The religious symbolism behind the Chronicles of Narnia
CS Lewis explained in a letter to Arthur Greeves in October 1931, that he set out his story of Aslan as a retelling of the “actual incarnation, crucifixion, and resurrection.”
Lewis does not tell us what Jesus Christ is like; he shows us what Aslan is like, and allows us to take things from there by ourselves.
for the full article see
The Main Themes of Chronicles of Narnia
- Good vs. Evil. In The Lion, the Witch, and the Wardrobe, good and evil are straightforward and undisguised. …
- Compassion and Forgiveness.
- Guilt and Blame.
The Natural World and Magic
Love, hope and faith???
Better start writing my own book, based on these themes, then!
“Better get ‘crack’n/weaven’ then, craig”…as my dear mom often used to say to me
In The Lion, the Witch, and the Wardrobe, four children travel through a wardrobe into another world. Author C.S. Lewis weaves various themes throughout their adventures in Narnia. This lesson describes some of those themes.
Themes in the Story
Have you ever wondered what it would be like to travel to a brand new world in an instant? In The Lion, the Witch, and the Wardrobe, a children’s fantasy novel from 1950 written by C.S. Lewis, Peter, Susan, Edmund, and Lucy get to do just that. Throughout their adventures in Narnia, Lewis uses several main themes to give the reader lots to think about.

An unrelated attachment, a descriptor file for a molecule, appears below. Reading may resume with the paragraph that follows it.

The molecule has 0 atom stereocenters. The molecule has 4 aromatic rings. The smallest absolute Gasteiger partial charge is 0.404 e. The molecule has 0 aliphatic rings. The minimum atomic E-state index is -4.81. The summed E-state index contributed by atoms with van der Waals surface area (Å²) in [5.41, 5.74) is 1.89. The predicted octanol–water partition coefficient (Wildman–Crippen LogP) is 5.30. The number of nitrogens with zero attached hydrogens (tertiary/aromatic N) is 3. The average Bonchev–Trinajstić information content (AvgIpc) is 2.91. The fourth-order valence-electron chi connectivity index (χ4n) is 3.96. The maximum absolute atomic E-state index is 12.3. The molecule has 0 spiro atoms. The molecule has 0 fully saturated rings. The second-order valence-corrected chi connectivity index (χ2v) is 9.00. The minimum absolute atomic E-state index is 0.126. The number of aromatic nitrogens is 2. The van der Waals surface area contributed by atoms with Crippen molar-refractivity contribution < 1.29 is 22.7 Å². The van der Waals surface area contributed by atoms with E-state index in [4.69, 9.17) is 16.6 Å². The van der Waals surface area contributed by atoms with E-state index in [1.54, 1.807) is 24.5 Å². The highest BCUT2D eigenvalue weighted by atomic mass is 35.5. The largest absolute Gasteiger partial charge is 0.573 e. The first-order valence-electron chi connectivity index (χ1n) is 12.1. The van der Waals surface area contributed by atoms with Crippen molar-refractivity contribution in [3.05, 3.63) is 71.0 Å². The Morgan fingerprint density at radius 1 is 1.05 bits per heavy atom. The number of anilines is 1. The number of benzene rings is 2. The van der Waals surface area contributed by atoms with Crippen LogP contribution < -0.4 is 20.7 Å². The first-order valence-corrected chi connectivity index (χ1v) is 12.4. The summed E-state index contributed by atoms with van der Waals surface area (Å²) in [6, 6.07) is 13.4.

A theme can be described as what a story is about or what a story says about a topic. Lewis discusses the themes of good vs. evil, betrayal and forgiveness, courage, transformation, the natural world, and magic in The Lion, the Witch, and the Wardrobe.
Theme: Good vs. Evil
One of the main themes is portrayed through Aslan and the White Witch: the theme of good vs. evil. From the first time the children enter Narnia together, Edmund wonders how they can decide whom to trust. It becomes clear that the White Witch is evil through her actions of turning others into stone, trying to control others, and even kidnapping Edmund through a deceitful promise of Turkish Delight. The White Witch has taken control of Narnia, only until Aslan, the power of good, comes back to fight against her and gain it back.
Theme: Betrayal and Forgiveness
The theme of betrayal is centered on Edmund’s decision to follow the White Witch over Aslan. Edmund gets led astray by the Turkish Delight and the White Witch’s charms. He is willing to betray his own family in exchange for the promise of power. Peter, Susan, and Lucy reveal the symbol of forgiveness in their decision to love him despite his actions. Aslan supports this theme when he asks the children to never speak of Edmund’s betrayal again. In the last chapter, they end up not telling Edmund about Aslan’s sacrifice for him, revealing the theme of true forgiveness, the kind that doesn’t expect anything in return.
The theme of courage is revealed mostly through Lucy’s character, who ventures into Narnia bravely. Peter demonstrates courage when he’s required to kill the wolf that comes after his sister. Aslan leaves Peter to fight the wolf, teaching Peter bravery and to fight his own battles.
Theme: Transformation, The Natural World and Magic
Narnia itself displays another theme, transformation. When the children enter Narnia, it is stuck in winter…
Don’t worry about the world ending today…
as it’s already tomorrow in scenic and tranquil ‘little’ New Zealand